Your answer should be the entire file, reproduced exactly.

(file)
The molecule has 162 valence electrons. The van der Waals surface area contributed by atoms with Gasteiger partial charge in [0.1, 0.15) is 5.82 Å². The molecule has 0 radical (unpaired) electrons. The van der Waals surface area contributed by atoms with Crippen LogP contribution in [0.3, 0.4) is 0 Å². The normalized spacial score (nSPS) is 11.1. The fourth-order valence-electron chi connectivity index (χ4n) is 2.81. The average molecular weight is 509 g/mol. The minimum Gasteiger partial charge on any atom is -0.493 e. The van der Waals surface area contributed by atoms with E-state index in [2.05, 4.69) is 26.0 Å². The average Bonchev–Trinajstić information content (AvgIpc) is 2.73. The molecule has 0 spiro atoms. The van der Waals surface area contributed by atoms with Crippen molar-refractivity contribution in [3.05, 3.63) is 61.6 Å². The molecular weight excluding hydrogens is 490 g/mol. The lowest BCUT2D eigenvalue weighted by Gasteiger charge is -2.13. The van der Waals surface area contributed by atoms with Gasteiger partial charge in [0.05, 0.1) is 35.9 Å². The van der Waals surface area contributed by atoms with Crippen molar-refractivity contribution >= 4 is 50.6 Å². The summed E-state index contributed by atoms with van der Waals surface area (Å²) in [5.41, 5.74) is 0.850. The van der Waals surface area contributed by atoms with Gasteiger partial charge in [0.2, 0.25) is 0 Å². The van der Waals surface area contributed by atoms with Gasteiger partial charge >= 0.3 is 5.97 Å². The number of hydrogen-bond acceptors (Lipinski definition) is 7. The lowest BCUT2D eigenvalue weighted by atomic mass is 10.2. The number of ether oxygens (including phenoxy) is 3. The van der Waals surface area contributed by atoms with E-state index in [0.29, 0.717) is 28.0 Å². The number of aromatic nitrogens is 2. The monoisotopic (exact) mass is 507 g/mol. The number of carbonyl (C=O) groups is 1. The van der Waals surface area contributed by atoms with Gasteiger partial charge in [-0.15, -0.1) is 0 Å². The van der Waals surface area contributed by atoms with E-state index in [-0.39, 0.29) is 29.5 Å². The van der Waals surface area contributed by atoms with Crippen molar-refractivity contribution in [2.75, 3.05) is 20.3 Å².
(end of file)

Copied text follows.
The molecule has 162 valence electrons. The van der Waals surface area contributed by atoms with Gasteiger partial charge in [0.1, 0.15) is 5.82 Å². The molecule has 0 radical (unpaired) electrons. The van der Waals surface area contributed by atoms with Crippen LogP contribution in [0.3, 0.4) is 0 Å². The normalized spacial score (nSPS) is 11.1. The fourth-order valence-electron chi connectivity index (χ4n) is 2.81. The average molecular weight is 509 g/mol. The minimum Gasteiger partial charge on any atom is -0.493 e. The van der Waals surface area contributed by atoms with E-state index in [2.05, 4.69) is 26.0 Å². The average Bonchev–Trinajstić information content (AvgIpc) is 2.73. The molecule has 0 spiro atoms. The van der Waals surface area contributed by atoms with Crippen molar-refractivity contribution in [3.05, 3.63) is 61.6 Å². The molecular weight excluding hydrogens is 490 g/mol. The lowest BCUT2D eigenvalue weighted by Gasteiger charge is -2.13. The van der Waals surface area contributed by atoms with Gasteiger partial charge in [0.05, 0.1) is 35.9 Å². The van der Waals surface area contributed by atoms with Crippen molar-refractivity contribution >= 4 is 50.6 Å². The summed E-state index contributed by atoms with van der Waals surface area (Å²) in [5.41, 5.74) is 0.850. The van der Waals surface area contributed by atoms with Gasteiger partial charge in [0.2, 0.25) is 0 Å². The van der Waals surface area contributed by atoms with Gasteiger partial charge >= 0.3 is 5.97 Å². The number of hydrogen-bond acceptors (Lipinski definition) is 7. The lowest BCUT2D eigenvalue weighted by atomic mass is 10.2. The number of ether oxygens (including phenoxy) is 3. The van der Waals surface area contributed by atoms with E-state index in [0.29, 0.717) is 28.0 Å². The number of aromatic nitrogens is 2. The monoisotopic (exact) mass is 507 g/mol. The number of carbonyl (C=O) groups is 1. The van der Waals surface area contributed by atoms with Gasteiger partial charge in [-0.15, -0.1) is 0 Å². The van der Waals surface area contributed by atoms with E-state index in [-0.39, 0.29) is 29.5 Å². The van der Waals surface area contributed by atoms with Crippen molar-refractivity contribution in [2.75, 3.05) is 20.3 Å².